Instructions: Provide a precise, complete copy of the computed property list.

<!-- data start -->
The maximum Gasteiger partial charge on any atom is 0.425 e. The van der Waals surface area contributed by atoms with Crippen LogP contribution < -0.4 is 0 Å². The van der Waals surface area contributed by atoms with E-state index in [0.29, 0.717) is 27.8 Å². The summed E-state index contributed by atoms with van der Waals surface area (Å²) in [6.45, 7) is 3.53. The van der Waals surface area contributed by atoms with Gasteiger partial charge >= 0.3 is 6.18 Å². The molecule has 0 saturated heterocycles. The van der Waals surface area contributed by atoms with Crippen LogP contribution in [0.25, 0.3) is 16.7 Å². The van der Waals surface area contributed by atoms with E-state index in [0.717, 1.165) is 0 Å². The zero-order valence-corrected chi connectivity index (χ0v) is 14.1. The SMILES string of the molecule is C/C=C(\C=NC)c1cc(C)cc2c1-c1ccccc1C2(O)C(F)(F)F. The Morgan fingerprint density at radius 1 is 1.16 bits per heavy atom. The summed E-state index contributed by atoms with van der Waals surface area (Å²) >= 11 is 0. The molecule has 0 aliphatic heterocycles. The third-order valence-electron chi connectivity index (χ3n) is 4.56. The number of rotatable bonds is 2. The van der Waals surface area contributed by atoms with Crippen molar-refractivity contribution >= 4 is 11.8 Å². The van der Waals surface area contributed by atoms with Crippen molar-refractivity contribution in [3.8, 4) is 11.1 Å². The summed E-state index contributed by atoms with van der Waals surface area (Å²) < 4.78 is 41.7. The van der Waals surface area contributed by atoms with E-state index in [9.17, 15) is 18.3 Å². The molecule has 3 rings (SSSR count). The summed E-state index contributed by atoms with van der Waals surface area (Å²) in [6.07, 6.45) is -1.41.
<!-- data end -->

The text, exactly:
The maximum Gasteiger partial charge on any atom is 0.425 e. The van der Waals surface area contributed by atoms with Crippen LogP contribution < -0.4 is 0 Å². The van der Waals surface area contributed by atoms with E-state index in [0.29, 0.717) is 27.8 Å². The summed E-state index contributed by atoms with van der Waals surface area (Å²) in [6.45, 7) is 3.53. The van der Waals surface area contributed by atoms with Gasteiger partial charge >= 0.3 is 6.18 Å². The molecule has 0 saturated heterocycles. The van der Waals surface area contributed by atoms with Crippen LogP contribution in [0.25, 0.3) is 16.7 Å². The van der Waals surface area contributed by atoms with E-state index in [0.717, 1.165) is 0 Å². The zero-order valence-corrected chi connectivity index (χ0v) is 14.1. The SMILES string of the molecule is C/C=C(\C=NC)c1cc(C)cc2c1-c1ccccc1C2(O)C(F)(F)F. The Morgan fingerprint density at radius 1 is 1.16 bits per heavy atom. The summed E-state index contributed by atoms with van der Waals surface area (Å²) >= 11 is 0. The molecule has 0 aliphatic heterocycles. The third-order valence-electron chi connectivity index (χ3n) is 4.56. The number of rotatable bonds is 2. The van der Waals surface area contributed by atoms with Crippen molar-refractivity contribution >= 4 is 11.8 Å². The van der Waals surface area contributed by atoms with Crippen molar-refractivity contribution in [3.8, 4) is 11.1 Å². The summed E-state index contributed by atoms with van der Waals surface area (Å²) < 4.78 is 41.7. The van der Waals surface area contributed by atoms with E-state index in [9.17, 15) is 18.3 Å². The molecule has 3 rings (SSSR count). The summed E-state index contributed by atoms with van der Waals surface area (Å²) in [6.07, 6.45) is -1.41.